In Delhi’s crowded old quarter, third-generation dentist Satvinder Singh, 48, takes a lunch break from treating patients on the pavement.

Numerous posters advertising his services are propped up around him, as a multitude of vendors jostle for space.

Singh said his profession is slowly dying because of the growth of India’s formal dentist industry along with more hygiene-conscious customers.

“A few decades ago I used to get 30 customers a day. I hardly see two now,” said Singh.

“At my age I can’t change my profession. My sons are in a different business. I don’t want them here,” he told AFP.

Singh said a few decades ago, traders from a nearby spice market, Asia’s largest, would line up for his false silver and gold teeth, considered a status symbol.

“Earlier rich and poor would equally visit us but now we are looked down on,” he said.

For his part, Baksh remains adamant he is improving the lives of the poor, and that his family will continue the tradition.

“We have thousands of satisfied customers, who not only pay us but give us their blessings.”

Express Tribune Pakistan

Night Market in Gadong, Bandar

Adib Noor
Bandar Seri Begawan
Sunday, April 17, 2016

TAMU Gadong night market, more commonly known as Pasar Malam, is one of the sultanate’s unique treasures.

It’s charm, quaint ambience and the friendly hawkers are a big draw. People who had experienced the tamu’s pleasant atmosphere are bound to visit it again.

Located close to Gadong, one of Brunei’s busiest central business district, Pasar Malam, comes alive as early as 4.30pm with brisk business until its closing time at around 11pm.

The market provides visitors with a wide range of choice — from authentic traditional Malay Kueh to the popular grilled favourites such as Ayam Golek, Ayam Salai, BBQ fish and many more. This apart, there are fresh seasonal fruits and vegetables, toys and accessories among other things.

“I love Pasar Gadong, all I need is $10 and I can eat like a king,” says Rafie Nasiruddin. “Sometimes I get so much into it I buy more food than I can handle,” he adds.

Although the competitive and cheap-priced mouth-watering delights are a big attraction, there is no denying the magic that comes from the friendly vendors.

“We’ve been selling our Satay here for more than 20 years now. The first initiative was taken by my father and now I’m taking his place,” shares a market veteran , who likes to be known as Md Adi.

Adi says his Satay is made as per his grandfather’s original recipe that includes the rich and tasty peanut sauce.

“It’s always a treat to see familiar faces, especially the regular customers who come here for their favourite Satay right after their work day.”

“We love getting to know new customers especially tourists, we get to talk to them and it is always fun to share about our country with them, it’s always nice to see their reaction when they take a bite of our burgers and find out how cheap they are,” shares Bow of Bowgers who sells his own homemade burgers at Pasar Malam.

“Pasar Malam is a must for me and my friends during the fasting month. We usually drop by taking our time looking for the perfect treat to break the fast amongst the crowd, bump into familiar faces along the way and just eat at the parking lot,” says Rafie.

“We kind of grew up here. I’ve been helping out at my family’s stall since I was six years old. We have met many familiar faces and seen them come and go. But for most of us who have been here for more than 10 years Pasar Malam is like a home to not only us but our customers as well,” says Mastika Hj Zain,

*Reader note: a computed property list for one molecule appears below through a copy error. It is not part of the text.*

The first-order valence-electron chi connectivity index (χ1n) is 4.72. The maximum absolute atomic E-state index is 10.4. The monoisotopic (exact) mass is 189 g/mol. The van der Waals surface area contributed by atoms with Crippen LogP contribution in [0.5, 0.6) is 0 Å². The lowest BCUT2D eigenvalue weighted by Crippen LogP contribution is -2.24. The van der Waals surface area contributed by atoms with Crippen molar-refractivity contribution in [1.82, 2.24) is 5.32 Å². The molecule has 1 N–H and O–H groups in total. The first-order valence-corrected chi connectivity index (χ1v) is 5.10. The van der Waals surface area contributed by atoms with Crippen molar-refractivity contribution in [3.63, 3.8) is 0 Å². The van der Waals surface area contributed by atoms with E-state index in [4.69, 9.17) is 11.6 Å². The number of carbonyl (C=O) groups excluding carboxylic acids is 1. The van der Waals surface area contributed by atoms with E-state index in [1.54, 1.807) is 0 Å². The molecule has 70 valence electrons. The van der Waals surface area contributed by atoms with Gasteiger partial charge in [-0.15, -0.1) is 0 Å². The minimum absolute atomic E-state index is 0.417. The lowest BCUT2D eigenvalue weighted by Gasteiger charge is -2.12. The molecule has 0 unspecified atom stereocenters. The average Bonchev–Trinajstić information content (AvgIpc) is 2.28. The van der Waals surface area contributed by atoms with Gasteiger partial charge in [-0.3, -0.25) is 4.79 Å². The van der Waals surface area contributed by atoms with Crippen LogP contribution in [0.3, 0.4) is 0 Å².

Words cannot do Pasar Malam justice. The only way to experience it is to drop by the market and get to know the vendors, explore and enjoy the eats and savouries at the sultanate’s best known place.

The Brunei Times

Tuesday, April 26, 2016

Brunei's Church Vicar, Chinese Temple Leader Joined Brunei Minister at UN Meeting

Minister of Foreign Affairs and Trade II and Minister at the Prime Minister’s Office YB Pehin Orang Kaya Pekerma Dewa Dato Seri Setia Lim Jock Seng (3rd R) with other officials in a group photo at the Brunei International Airport yesterday. Picture: BT/ Fazizul Haqimie

Quratul-Ain Bandial
Sunday, April 24, 2016

BRUNEI’S Second Minister of Foreign Affairs and Trade is leading a delegation to Azerbaijan to attend the Seventh Global Forum of the United Nations Alliance of Civilizations (UNAOC) which will take place from April 26 to 27.

Themed “Living Together in Inclusive Societies: A Challenge and a Goal”, the forum will discuss the role of social inclusion in preventing violent extremism, echoing the respective Plan of Action that UN Secretary-General Ban Ki-moon released in January 2016.

Pehin Orang Kaya Pekerma Dewa Dato Seri Setia Lim Jock Seng will join 2,500 delegates from around the world to come up with solutions to advance the UN agenda.

Other members of the Brunei delegation include:

* Hj Mas Reduan Hj Jumat, senior religious research officer at the State Mufti’s Office;
* Isham Ismail, religious development officer at the Islamic Dakwah Centre;
* Bishop Cornelius Sim, vicar apostolic from the Church of our Lady of Assumption; and
* Tiah Eng Beng, vice chairman of the Chinese Temple Federation,

as well as other officers from the foreign ministry.

Local activist Khairunissa Ashari from the Brunei Youth Council will be attending the UNAOC Youth Event, which brings together 150 young leaders to define “The Narratives of Tomorrow”.

“We are going to focus our discussions to maximise the youth experience and contribution, to facilitate learning, sharing and partnership building,” she told The Brunei Times.

“Prior to this we took part in an online learning module to prepare us for the discussions. Specifically as an outcome of the youth session, we will be creating ‘Narratives of Tomorrow’, combining the problems and recommendations from all participants. My group is going to focus on developing an inclusive society through intercultural perspectives.”